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Montefiore Lecture Event

Origin: 
Humanities
Time:
18:00
Date:
13 March 2012
Venue:
Lecture Theatre B Avenue Campus University of Southampton SO17 1BF

For more information regarding this event, please telephone The Parkes Institute on 023 8059 2261 or email parkes@soton.ac.uk .

Event details

Part of the Parkes Institute Lecture series

"William of Norwich and the Medieval Imagination"

Just before Easter 1144 a twelve-year-old boy's body was found in a wood just outside Norwich. William's family spread rumours that the Jews had killed him, but the local sheriff dismissed this claim as nonsense. Six years later a monk of Norwich began a campaign of writing and persuasion aimed at proving the Jews' guilt, and the boy's merit as a martyr. These efforts made Norwich famous for a while for William's healing miracles an gave Europe a deadly narrative which was to be retold and enacted over centuries to come. This Lecture considers this first known telling of the narrative of child murder by Jews, and situates it within its fitting context: the religious imagination of twelfth-century England.

Speaker information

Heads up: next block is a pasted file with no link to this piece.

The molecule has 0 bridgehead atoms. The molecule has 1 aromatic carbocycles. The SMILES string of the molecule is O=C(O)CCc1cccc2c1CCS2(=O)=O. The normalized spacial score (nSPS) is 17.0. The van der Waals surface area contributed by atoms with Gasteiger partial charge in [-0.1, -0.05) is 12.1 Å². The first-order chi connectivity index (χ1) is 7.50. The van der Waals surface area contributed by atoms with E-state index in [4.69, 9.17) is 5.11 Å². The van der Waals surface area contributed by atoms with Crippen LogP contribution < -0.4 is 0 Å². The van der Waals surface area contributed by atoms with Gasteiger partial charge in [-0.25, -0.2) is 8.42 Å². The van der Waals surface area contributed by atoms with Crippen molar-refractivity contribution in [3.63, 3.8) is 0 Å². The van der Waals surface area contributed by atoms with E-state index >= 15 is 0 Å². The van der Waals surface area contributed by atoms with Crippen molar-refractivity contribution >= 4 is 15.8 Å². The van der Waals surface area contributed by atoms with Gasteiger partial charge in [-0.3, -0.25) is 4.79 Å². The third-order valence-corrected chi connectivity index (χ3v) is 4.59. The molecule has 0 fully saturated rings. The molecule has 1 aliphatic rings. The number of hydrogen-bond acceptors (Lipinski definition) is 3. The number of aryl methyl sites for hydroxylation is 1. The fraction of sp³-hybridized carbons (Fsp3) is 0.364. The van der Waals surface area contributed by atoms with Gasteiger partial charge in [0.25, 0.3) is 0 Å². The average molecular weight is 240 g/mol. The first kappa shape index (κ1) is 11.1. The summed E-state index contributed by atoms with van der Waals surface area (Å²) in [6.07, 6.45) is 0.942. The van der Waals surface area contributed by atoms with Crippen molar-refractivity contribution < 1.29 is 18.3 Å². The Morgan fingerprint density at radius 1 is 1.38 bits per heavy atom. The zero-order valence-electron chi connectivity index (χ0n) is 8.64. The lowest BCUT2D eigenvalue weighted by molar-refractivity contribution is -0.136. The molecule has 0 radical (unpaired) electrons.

Professor Miri Rubin,Queen Mary University of London,Miri Rubin has been Professor of Medieval History at Queen Mary University of London, since 2000, following eleven years of teaching Medieval History at Oxford University. She grew up in Israel and studied for her BA and MA in Medieval History at the Hebrew University in Jerusalem. Miri studied for her PhD at the University of Cambridge, with her research published as a book Charity and Community in Medieval Cambridge by Cambridge University Press in 1987. Following posts as Research Fellow at Cambridge and Visiting Fellow of the Institute for Advanced Study at Princeton, her next book was published in 1991, Corpus Christ: the Eucharist in late Medieval Culture. In the course of research for the latter book Miri came across the material which was developed into Gentile Tales; the Narrative Assault on Late Medieval Jews, which appeared in 1999. This book marked a sustained turn towards exploring attitudes to Jews and Judaism within Christian culture. That interest informed her next big book, which was published by Penguin in 2009: Mother of God: a History of the Virgin Mary, one of the persistent themes of which is the effect of Marian piety - which exploded in Europe after 1000 - on attitudes to Jews. The above lecture is based on her current research, which will produce both a translation of the central text as a Penguin Classic, and a study of the birth of the accusation of child murder against Jews.

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